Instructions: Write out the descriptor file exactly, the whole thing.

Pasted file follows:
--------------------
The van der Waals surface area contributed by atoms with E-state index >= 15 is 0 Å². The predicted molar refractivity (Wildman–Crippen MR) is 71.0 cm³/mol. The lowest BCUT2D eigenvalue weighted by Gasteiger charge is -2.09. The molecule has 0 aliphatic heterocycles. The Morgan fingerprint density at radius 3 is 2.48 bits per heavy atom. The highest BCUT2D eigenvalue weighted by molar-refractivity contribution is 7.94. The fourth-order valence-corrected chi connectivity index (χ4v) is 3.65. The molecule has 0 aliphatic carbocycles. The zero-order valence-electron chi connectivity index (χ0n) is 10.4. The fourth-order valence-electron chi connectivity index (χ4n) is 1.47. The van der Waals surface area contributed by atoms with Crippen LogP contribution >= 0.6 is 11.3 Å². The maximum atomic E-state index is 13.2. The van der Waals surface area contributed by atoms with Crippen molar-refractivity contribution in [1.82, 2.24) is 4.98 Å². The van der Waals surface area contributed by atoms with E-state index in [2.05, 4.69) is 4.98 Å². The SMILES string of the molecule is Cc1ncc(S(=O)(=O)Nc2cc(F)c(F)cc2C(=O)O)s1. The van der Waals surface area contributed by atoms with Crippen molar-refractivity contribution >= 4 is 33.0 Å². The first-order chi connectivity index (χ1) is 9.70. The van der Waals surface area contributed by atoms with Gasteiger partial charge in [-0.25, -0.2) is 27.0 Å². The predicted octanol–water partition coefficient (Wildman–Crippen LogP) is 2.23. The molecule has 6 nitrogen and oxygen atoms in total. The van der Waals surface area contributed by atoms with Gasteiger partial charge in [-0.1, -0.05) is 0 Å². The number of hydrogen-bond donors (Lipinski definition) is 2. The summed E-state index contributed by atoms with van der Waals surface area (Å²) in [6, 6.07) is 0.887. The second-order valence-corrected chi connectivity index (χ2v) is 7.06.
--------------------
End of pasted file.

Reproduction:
The van der Waals surface area contributed by atoms with E-state index >= 15 is 0 Å². The predicted molar refractivity (Wildman–Crippen MR) is 71.0 cm³/mol. The lowest BCUT2D eigenvalue weighted by Gasteiger charge is -2.09. The molecule has 0 aliphatic heterocycles. The Morgan fingerprint density at radius 3 is 2.48 bits per heavy atom. The highest BCUT2D eigenvalue weighted by molar-refractivity contribution is 7.94. The fourth-order valence-corrected chi connectivity index (χ4v) is 3.65. The molecule has 0 aliphatic carbocycles. The zero-order valence-electron chi connectivity index (χ0n) is 10.4. The fourth-order valence-electron chi connectivity index (χ4n) is 1.47. The van der Waals surface area contributed by atoms with Crippen LogP contribution >= 0.6 is 11.3 Å². The maximum atomic E-state index is 13.2. The van der Waals surface area contributed by atoms with Crippen molar-refractivity contribution in [1.82, 2.24) is 4.98 Å². The van der Waals surface area contributed by atoms with E-state index in [2.05, 4.69) is 4.98 Å². The SMILES string of the molecule is Cc1ncc(S(=O)(=O)Nc2cc(F)c(F)cc2C(=O)O)s1. The van der Waals surface area contributed by atoms with Crippen molar-refractivity contribution >= 4 is 33.0 Å². The first-order chi connectivity index (χ1) is 9.70. The van der Waals surface area contributed by atoms with Gasteiger partial charge in [-0.25, -0.2) is 27.0 Å². The predicted octanol–water partition coefficient (Wildman–Crippen LogP) is 2.23. The molecule has 6 nitrogen and oxygen atoms in total. The van der Waals surface area contributed by atoms with Gasteiger partial charge in [-0.1, -0.05) is 0 Å². The number of hydrogen-bond donors (Lipinski definition) is 2. The summed E-state index contributed by atoms with van der Waals surface area (Å²) in [6, 6.07) is 0.887. The second-order valence-corrected chi connectivity index (χ2v) is 7.06.